March 6 2019

Word of the Week

abecedarian 

adjective | ay-bee-see-DAIR-ee-un  
Definition
 
1: a: of or relating to the alphabet
  b : alphabetically arranged
  2: rudimentary
Did You Know?
 
The history of abecedarian is as simple as ABC—literally. The term’s Late Latin ancestor, abecedārius (which meant “alphabetical”), was created as a combination of the letters A, B, C, and D, plus the adjective suffix -arius; you can hear the echo of that origin in the pronunciation of the English term (think “ABC-darian”). In its oldest documented English uses in the early 1600s, abecedarian was a noun meaning “one learning the rudiments of something”; it specifically referred to someone who was learning the alphabet. The adjective began appearing in English texts a few decades after the noun.
Examples of ABECEDARIAN
 
The children recited an abecedarian chant, beginning with “A is for apple” and ending with “Z is for zebra.”   “Aficionados of Sue Grafton’s popular detective novels starring Kinsey Millhone will not be disappointed by S is for Silence, Grafton’s 19th book in her abecedarian series launched in 1982 with A is for Alibi.” — Jan Collins, The State (Columbia, South Carolina), 11 Dec. 2005
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November 15 2018

Word of the week

sen·tient

/ˈsen(t)SH(ē)ənt/

adjective

adjective: sentient

  1. able to perceive or feel things.

    “she had been instructed from birth in the equality of all sentient life forms”

    synonyms: (capable of) feeling, livinglive;More

    consciousawareresponsivereactive


    “any sentient creature should have the good sense to avoid something so dangerous”

Origin

early 17th century: from Latin sentient- ‘feeling,’ from the verb sentire .

November 10 2018

Word of the Week

white ceramic teacup with saucer near two books above gray floral textile
Photo by Thought Catalog on Pexels.com

book·ish
[ˈbo͝okiSH]

ADJECTIVE
(of a person or way of life) devoted to reading and studying rather than worldly interests.
“by comparison I was very bookish, intellectual, and wordy in a wrong way”
synonyms:
studious · scholarly · academic · literary · intellectual · highbrow · erudite · learned · well read · widely read · educated · well educated · well informed · knowledgeable · cultured · accomplished · pedantic · pedagogical · donnish · bluestocking · cerebral · serious · earnest · thoughtful · impractical · ivory-towerish · brainy · egghead · lettered · clerkly
antonyms:
lowbrow
(of language or writing) literary in style or allusion.
“long bookish scholarship” · “a bookish but eloquent erotic memoir”

October 22 2018

Word of the day

Word of the Day :

ambivalent

adjective am-BIV-uh-lu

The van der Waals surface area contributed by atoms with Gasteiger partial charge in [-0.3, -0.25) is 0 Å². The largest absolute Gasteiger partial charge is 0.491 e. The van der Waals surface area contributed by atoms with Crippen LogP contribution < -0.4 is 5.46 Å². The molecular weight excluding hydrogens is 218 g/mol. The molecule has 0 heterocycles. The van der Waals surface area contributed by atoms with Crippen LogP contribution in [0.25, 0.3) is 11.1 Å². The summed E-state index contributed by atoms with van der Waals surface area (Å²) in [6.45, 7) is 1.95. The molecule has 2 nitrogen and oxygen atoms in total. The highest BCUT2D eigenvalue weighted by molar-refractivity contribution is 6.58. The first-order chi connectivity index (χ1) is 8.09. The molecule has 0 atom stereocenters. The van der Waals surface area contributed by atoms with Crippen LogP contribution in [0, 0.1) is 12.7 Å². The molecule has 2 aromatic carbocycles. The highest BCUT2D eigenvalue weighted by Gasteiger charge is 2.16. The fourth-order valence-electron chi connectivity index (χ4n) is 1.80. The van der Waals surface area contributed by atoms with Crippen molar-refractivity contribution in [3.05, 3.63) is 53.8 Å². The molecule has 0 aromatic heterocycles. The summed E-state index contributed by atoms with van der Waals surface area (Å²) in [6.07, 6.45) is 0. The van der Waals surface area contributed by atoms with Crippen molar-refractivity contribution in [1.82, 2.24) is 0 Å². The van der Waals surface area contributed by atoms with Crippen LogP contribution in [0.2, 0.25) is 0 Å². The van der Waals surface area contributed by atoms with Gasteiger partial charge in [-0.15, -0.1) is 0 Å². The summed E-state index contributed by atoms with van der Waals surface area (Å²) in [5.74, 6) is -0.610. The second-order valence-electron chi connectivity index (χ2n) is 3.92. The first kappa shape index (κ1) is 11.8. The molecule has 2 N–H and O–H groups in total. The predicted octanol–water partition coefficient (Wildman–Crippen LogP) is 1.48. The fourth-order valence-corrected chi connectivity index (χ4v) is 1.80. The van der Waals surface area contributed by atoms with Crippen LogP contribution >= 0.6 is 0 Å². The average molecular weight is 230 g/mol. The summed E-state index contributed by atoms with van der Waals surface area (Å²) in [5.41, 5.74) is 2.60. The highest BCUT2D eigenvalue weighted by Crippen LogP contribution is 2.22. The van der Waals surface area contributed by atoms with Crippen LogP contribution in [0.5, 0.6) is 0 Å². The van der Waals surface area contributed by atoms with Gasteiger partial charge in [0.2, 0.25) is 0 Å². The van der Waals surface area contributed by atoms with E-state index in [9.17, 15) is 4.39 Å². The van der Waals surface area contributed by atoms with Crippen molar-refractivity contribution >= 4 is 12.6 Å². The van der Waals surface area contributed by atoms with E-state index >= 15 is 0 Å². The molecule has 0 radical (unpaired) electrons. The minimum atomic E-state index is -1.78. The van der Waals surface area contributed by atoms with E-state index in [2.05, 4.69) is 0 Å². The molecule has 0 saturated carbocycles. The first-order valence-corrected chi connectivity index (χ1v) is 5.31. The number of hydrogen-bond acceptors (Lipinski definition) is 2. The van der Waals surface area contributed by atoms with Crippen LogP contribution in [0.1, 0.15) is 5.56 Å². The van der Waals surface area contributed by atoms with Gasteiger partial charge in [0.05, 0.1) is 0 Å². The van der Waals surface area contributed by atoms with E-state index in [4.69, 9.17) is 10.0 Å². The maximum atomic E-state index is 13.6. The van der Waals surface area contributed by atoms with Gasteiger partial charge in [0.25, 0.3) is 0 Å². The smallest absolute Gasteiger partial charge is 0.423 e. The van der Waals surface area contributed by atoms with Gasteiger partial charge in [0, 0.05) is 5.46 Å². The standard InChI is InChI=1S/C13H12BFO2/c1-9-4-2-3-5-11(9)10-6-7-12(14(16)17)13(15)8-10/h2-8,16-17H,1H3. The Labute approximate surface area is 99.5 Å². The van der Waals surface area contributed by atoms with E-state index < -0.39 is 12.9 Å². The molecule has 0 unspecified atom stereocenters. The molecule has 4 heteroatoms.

Definition
: having or showing simultaneous and contradictory attitudes or feelings toward something : characterized by ambivalence

Did You Know?
The words ambivalent and ambivalence entered English during the early 20th century in the field of psychology. They came to us through the International Scientific Vocabulary, a set of words common to people of science who speak different languages. The prefix ambi- means “both,” and the -valent and -valence parts ultimately derive from the Latin verb valēre, meaning “to be strong.” Not surprisingly, an ambivalent person is someone who has strong feelings on more than one side of a question or issue.

 

Examples
Bianca was ambivalent about starting her first year away at college—excited for the new opportunities that awaited but sad to leave her friends and family back home.
“A new study from LinkedIn found that many people feel ambivalent in their careers—wondering if they should stay in the same job or take time to invest in learning new skills or even change to a new path altogether.” — Shelcy V. Joseph, Forbes, 3 Sept. 2018

October 20 2018

Word of the day

orange rope wrapped brown wood log
Photo by Susanne Jutzeler on Pexels.com

in·fran·gi·ble
[inˈfranjəbəl]

ADJECTIVE
formal
unbreakable; inviolable.
“there is no infrangible genetic prescription of human behavior”
synonyms:
unbreakable · shatterproof · nonbreakable · toughened · sturdy · stout · hardwearing · heavy-duty · resistant · durable · lasting · made to last · enduring · everlasting · perennial · deathless · undying · immortal · endless · inextinguishable · imperishable · ineradicable · long-lasting · adamantine · infrangible
antonyms:
fragile · ephemeral

ORIGIN
late 16th century: from French, or from medieval Latin infrangibilis, from in- ‘not’ + frangibilis ( see frangible).

October 19 2018

Word of the day

addiction aid bottle capsule
Photo by Pixabay on Pexels.com

lenitive

len·i·tive
[ˈlenədiv]

ADJECTIVE
(of a medicine) laxative.
synonyms:
soothing · alleviating · sedative · calmative · calming · alleviative · alleviatory · lenitive · demulcent · assuasive · mitigatory · mitigative · paregoric
NOUN
lenitives (plural noun)
a laxative.
synonyms:
painkiller · analgesic · pain reliever · sedative · tranquilizer · anodyne · calmative · opiate · bromide · lenitive · demulcent · mitigative · paregoric

ORIGIN
late Middle English: from medieval Latin lenitivus, from lenit- ‘softened’, from the verb lenire.

October 18 2018

Word Of The Day

sa·lu·bri·ous
[səˈlo͞obrēəs]

ADJECTIVE
health-giving; healthy.
“salubrious weather”
synonyms:
healthy · health-giving · healthful · beneficial · good for one’s health · wholesome · salutary
antonyms:
unhealthy
(of a place) pleasant; not run-down.
synonyms:
pleasant · agreeable · nice · select · upmarket · high-class · leafy · fashionable · expensive · luxurious · grand · fancy · posh · swanky · plushy · classy · glitzy · swish · swank
antonyms:
unpleasant · downmarket

ORIGIN
mid 16th century: from Latin salubris (from salus ‘health’) + -ous.

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